The Phoebe Sumter Medical Center has received a new lease on life, thanks to design firm Gresham, Smith and Partners (GS&P) and the Phoebe Putney Health System. The two joined forces to create a new facility after the previous medical center was destroyed by a tornado that swept through Americus, Ga. in the spring of 2007; it is now the first LEED Silver-certified medical center campus in the state.
“As anyone who’s gone through a natural disaster will tell you, the emotional aftermath is tremendous,” says Elisa Worden-Kirouac, IIDA, LEED AP, EDAC, lead interior designer on the project with GS&P. “The people in Americus rallied and came together as a community. We felt privileged to be a part of this. The personal experiences and stories motivated us to work all that much harder to deliver a project that in some way could help them heal as a community. Our passion and commitment to this end can be seen in the level of detail carried throughout the project.”
The 286-acre campus includes a 190,000-square-foot, 76-bed hospital and three outpatient facilities: a women’s and family health center; an oncology and surgery center; and a wellness and education center.
A number of considerations drove the overall design, including clear plans for future expansion and the use of evidence-based design to create a patient-focused healing environment. The team also wanted to create a medical village based on the concept of “New Urbanism.”
“New Urbanism is a strategy for organizing buildings and public spaces that is pedestrian-friendly and creates a sense of place, a destination,” explains Worden-Kirouac. “The design of the interiors reinforces that message with views of the town square and of the adjacent buildings, thereby extending that connection. The entry to each building is its own thoughtful experience, creating a unique sense of arrival within the larger medical campus.”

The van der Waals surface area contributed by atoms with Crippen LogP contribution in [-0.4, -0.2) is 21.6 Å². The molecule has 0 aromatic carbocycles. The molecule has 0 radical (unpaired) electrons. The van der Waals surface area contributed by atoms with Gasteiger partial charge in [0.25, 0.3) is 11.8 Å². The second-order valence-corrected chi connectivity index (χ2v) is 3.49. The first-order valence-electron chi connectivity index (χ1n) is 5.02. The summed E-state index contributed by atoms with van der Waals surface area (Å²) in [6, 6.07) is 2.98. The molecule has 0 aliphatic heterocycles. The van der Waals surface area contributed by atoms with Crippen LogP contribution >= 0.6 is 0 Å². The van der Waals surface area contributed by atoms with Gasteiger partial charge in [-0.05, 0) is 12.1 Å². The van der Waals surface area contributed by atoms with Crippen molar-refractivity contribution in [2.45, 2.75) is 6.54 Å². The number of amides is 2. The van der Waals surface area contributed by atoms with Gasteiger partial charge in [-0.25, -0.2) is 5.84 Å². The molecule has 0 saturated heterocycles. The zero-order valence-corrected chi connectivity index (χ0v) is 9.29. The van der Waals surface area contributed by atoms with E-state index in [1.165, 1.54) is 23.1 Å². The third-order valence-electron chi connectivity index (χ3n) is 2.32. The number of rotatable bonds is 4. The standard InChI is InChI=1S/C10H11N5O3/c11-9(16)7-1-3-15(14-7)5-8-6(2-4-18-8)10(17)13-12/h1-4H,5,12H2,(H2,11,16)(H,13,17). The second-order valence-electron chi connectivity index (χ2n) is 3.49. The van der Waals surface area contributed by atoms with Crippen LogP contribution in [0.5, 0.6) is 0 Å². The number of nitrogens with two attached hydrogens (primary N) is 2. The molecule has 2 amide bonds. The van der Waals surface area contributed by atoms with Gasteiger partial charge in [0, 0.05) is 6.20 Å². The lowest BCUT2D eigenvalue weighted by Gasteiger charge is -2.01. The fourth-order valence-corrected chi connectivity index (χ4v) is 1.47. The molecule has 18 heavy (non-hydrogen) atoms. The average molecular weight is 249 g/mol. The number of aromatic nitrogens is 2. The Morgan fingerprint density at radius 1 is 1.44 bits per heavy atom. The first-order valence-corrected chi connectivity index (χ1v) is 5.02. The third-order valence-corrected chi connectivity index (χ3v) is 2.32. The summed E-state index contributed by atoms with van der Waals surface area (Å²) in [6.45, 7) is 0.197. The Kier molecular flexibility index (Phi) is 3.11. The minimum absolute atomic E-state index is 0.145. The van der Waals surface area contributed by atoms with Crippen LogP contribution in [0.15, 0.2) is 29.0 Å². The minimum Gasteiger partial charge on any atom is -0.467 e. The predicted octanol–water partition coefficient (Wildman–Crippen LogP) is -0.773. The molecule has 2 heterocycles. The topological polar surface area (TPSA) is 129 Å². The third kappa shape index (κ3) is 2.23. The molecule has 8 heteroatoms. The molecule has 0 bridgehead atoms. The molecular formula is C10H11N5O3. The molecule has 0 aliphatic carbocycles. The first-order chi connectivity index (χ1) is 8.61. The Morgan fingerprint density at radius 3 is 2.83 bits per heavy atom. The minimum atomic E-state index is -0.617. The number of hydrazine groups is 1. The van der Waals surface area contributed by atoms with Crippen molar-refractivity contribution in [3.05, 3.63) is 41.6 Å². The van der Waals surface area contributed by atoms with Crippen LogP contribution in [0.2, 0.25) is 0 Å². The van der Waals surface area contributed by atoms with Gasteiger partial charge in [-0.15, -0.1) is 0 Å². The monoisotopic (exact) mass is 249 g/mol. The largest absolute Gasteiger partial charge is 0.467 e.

Some of the highlights in achieving the LEED Silver certification included substantial stormwater management controls. High albedo impervious paving was used in combination with intelligent rain garden design for parking bays that minimize heat island effects and improve stormwater quality while minimizing run-off.
A 26,000-square-foot green roof—the largest on a hospital in the state of Georgia—sits on top of the main building and improves thermal performance while also providing positive patient distractions. The use of native plants and high-efficiency irrigation equipment helps conserve water.
But most importantly, GS&P delivered a new facility that helped energize a rebuilding community. “The design team wanted to give Americus something they could be proud of knowing they were not only taking care of the health and wellness of their community today, but also that of generations to come,” says Worden-Kirouac.